Let's consider the outcomes in Disney, Friendship, and Immigration:
  • Consider the outcome in Disney in which I buy the ticket and will attend the new water park in 20 years.  I assign no objective sub-utility to this outcome---the experience of attending a Disney water park is not something to which objective value attaches.  I also assign no enduring subjective utility to it---the experience is valuable at the time it is experienced, but I assign no value to living a life that contains such an experience unless the experience is currently occurring.  Moreover, I currently assign no momentary subjective utility to the experience, since the event is not occurring.  But now consider my sub-utility functions in 20 years: again, I assign no objective or enduring subjective sub-utility to this outcome, for the same reason as above; but now, of course, I do assign a momentary utility to it---I assign whatever will be my subjective utility of attending a Disney water park at that time.
  • Consider the outcome in Friendship in which I decline the job and commit to a lifelong friendship.  I currently assign no objective sub-utility to this outcome---again, it is not something to which objective value attaches.  But I do currently assign enduring subjective utility to it---indeed, I currently assign it less enduring subjective utility than I assign to the outcome in which I accept the job and abandon the friendship after 20 years.  I assign it no momentary subjective utility.  Now consider the sub-utilities I assign in 20 years.  Again, I assign no objective or momentary subjective utility.  But I do, at that time, assign enduring subjective utility---indeed, at that time, I assign the lifelong friendship greater enduring subjective utility than I assign to the outcome in which I take up the job.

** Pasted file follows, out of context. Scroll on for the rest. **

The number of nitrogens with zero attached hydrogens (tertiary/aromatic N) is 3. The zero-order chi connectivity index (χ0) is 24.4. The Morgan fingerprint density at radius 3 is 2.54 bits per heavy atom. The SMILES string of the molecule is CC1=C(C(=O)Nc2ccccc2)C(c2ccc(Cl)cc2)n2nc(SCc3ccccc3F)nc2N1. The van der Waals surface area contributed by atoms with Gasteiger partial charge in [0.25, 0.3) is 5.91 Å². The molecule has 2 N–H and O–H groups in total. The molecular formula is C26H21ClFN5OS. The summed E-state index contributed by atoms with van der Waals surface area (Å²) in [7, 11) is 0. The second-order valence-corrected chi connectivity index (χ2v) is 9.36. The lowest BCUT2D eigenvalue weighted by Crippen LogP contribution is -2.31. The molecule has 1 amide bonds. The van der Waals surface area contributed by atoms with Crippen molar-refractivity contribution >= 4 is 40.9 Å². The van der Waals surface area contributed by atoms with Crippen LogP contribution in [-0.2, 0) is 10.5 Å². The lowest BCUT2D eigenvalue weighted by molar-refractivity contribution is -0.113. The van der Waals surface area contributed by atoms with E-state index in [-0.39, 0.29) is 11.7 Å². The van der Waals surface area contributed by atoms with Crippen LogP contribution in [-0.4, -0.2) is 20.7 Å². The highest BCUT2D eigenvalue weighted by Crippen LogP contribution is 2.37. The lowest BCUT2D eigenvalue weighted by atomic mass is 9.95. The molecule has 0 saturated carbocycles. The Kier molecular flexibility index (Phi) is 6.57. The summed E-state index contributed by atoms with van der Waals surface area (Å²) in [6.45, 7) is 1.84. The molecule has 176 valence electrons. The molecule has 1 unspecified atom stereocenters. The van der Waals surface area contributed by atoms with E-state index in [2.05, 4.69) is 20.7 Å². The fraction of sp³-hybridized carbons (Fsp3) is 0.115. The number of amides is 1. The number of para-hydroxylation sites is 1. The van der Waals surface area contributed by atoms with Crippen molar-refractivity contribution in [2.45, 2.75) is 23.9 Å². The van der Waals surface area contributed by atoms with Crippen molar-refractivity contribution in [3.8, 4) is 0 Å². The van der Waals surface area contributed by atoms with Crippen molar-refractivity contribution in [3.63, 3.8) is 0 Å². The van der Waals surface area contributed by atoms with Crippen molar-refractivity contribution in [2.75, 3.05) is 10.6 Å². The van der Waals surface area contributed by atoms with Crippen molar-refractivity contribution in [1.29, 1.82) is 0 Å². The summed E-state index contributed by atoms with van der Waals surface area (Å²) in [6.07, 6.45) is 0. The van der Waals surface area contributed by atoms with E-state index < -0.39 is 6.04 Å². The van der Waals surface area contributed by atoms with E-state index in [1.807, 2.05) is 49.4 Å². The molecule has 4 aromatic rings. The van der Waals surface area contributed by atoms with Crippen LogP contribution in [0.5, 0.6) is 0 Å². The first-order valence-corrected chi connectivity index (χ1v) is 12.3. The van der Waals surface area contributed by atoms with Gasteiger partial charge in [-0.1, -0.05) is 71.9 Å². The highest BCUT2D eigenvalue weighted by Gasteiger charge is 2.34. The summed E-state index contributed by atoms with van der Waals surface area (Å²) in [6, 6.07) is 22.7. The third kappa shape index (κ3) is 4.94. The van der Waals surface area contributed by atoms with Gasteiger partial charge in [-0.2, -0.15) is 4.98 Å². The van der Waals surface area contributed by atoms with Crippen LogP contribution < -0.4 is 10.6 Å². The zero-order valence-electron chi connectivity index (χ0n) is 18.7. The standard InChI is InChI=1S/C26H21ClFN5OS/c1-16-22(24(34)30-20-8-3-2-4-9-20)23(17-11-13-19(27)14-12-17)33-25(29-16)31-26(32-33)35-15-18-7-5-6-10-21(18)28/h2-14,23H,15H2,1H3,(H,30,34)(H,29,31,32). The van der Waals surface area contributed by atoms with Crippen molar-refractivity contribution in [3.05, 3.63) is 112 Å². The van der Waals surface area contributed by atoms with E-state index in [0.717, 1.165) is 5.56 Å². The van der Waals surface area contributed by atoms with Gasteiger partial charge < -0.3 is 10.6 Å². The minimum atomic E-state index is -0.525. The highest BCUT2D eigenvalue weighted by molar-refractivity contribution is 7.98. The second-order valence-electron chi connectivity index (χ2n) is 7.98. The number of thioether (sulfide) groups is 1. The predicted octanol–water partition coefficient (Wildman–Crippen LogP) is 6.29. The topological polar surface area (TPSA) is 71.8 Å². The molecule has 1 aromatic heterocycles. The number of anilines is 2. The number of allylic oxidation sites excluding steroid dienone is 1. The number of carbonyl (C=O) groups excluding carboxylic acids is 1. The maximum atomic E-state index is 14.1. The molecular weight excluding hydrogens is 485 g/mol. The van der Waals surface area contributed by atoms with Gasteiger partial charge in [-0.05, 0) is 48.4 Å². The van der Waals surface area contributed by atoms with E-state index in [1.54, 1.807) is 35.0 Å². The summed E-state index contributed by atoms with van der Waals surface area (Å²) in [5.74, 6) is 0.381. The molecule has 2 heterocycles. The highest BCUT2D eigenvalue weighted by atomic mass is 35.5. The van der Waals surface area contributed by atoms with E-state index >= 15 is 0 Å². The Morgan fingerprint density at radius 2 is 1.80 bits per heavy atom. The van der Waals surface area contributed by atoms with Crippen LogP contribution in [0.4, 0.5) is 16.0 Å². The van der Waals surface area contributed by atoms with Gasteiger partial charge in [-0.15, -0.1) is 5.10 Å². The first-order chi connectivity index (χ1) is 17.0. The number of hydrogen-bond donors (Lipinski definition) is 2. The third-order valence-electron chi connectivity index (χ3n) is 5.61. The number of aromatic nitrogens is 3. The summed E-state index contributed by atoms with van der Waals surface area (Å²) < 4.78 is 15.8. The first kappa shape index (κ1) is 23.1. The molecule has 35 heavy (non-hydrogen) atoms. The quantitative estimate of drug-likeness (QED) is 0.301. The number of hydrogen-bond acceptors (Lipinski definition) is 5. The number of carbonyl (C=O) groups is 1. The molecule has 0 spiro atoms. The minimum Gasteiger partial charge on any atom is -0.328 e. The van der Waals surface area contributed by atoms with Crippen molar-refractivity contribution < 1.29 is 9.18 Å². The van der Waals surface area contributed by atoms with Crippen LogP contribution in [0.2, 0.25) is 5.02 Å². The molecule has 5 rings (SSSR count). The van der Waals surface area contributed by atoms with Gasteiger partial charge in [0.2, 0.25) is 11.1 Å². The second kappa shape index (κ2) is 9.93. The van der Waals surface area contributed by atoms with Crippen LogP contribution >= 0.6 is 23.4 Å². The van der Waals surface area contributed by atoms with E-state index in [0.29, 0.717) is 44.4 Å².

• Consider the outcome in Immigration in which I choose the illiberal immigration policy.  I currently assign no subjective utility to this, either enduring or momentary.  But I currently assign very low objective sub-utility to it.  Nonetheless, in 20 years, I will assign very high objective sub-utility to it.  And I will continue to assign no subjective utility of either sort to it.
So much for the three sub-utility functions.  We will now say how they should be combined to give our utilities for various outcomes.  Here is my proposal:  Suppose an outcome $AS$ consists of a finite series $t = t_1$, ..., $t_n$ of moments in time beginning with the present time $t$.  Then $$U_t(AS) = OU_t(AS) + \sum^n_{i=1} ESU_{t_i}(AS) + \sum^n_{i=1} MSU_{t_i}(AS)$$
The first thing to notice is that, when we plug this account of total utility into the definition of the value of an act, and then apply the Maximize Value principle from above, we get exactly the advice that we think we should get in each of the test cases, Disney, Friendship, and Immigration.
  • Because it is only your current assessment of the objective value of an outcome that contributes to its overall utility, the principle advises you to choose in line with those current assessments in cases like Immigration---that is, it advises you to choose the liberal policy for your country.